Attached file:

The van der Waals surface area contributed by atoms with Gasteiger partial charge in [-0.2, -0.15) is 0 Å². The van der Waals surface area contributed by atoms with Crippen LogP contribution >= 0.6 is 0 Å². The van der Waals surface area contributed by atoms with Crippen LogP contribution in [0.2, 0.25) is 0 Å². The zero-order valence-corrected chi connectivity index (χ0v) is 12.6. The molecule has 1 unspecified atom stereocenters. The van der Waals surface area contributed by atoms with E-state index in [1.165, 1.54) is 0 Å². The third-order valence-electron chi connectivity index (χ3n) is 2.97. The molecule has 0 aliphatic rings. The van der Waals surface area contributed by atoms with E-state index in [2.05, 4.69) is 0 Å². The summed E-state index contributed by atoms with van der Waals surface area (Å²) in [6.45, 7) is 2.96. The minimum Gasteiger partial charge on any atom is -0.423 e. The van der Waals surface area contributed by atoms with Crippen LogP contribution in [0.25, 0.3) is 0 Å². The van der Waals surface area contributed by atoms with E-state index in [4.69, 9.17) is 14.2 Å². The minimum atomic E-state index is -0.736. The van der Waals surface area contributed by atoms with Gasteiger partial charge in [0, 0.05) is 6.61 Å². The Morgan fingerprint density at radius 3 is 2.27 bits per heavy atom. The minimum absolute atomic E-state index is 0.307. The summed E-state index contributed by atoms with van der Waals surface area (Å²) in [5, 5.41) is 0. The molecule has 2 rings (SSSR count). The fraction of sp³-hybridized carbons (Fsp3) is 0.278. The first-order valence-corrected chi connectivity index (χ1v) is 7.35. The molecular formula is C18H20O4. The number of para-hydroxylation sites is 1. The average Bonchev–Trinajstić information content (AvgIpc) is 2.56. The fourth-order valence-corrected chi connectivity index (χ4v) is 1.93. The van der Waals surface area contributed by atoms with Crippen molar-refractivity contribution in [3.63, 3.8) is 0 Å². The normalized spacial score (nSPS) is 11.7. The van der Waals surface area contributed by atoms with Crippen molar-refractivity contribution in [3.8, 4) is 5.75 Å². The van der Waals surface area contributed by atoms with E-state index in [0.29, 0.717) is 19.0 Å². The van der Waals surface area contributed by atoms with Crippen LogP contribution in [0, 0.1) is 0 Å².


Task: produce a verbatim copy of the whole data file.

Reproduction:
The van der Waals surface area contributed by atoms with Gasteiger partial charge in [-0.2, -0.15) is 0 Å². The van der Waals surface area contributed by atoms with Crippen LogP contribution >= 0.6 is 0 Å². The van der Waals surface area contributed by atoms with Crippen LogP contribution in [0.2, 0.25) is 0 Å². The zero-order valence-corrected chi connectivity index (χ0v) is 12.6. The molecule has 1 unspecified atom stereocenters. The van der Waals surface area contributed by atoms with E-state index in [1.165, 1.54) is 0 Å². The third-order valence-electron chi connectivity index (χ3n) is 2.97. The molecule has 0 aliphatic rings. The van der Waals surface area contributed by atoms with E-state index in [2.05, 4.69) is 0 Å². The summed E-state index contributed by atoms with van der Waals surface area (Å²) in [6.45, 7) is 2.96. The minimum Gasteiger partial charge on any atom is -0.423 e. The van der Waals surface area contributed by atoms with Crippen LogP contribution in [0.25, 0.3) is 0 Å². The van der Waals surface area contributed by atoms with E-state index in [4.69, 9.17) is 14.2 Å². The minimum atomic E-state index is -0.736. The van der Waals surface area contributed by atoms with Gasteiger partial charge in [0, 0.05) is 6.61 Å². The Morgan fingerprint density at radius 3 is 2.27 bits per heavy atom. The minimum absolute atomic E-state index is 0.307. The summed E-state index contributed by atoms with van der Waals surface area (Å²) in [5, 5.41) is 0. The molecule has 2 rings (SSSR count). The fraction of sp³-hybridized carbons (Fsp3) is 0.278. The first-order valence-corrected chi connectivity index (χ1v) is 7.35. The molecular formula is C18H20O4. The number of para-hydroxylation sites is 1. The average Bonchev–Trinajstić information content (AvgIpc) is 2.56. The fourth-order valence-corrected chi connectivity index (χ4v) is 1.93. The van der Waals surface area contributed by atoms with Crippen molar-refractivity contribution in [3.63, 3.8) is 0 Å². The normalized spacial score (nSPS) is 11.7. The van der Waals surface area contributed by atoms with Crippen molar-refractivity contribution in [3.8, 4) is 5.75 Å². The van der Waals surface area contributed by atoms with E-state index in [0.29, 0.717) is 19.0 Å². The van der Waals surface area contributed by atoms with Crippen LogP contribution in [0, 0.1) is 0 Å².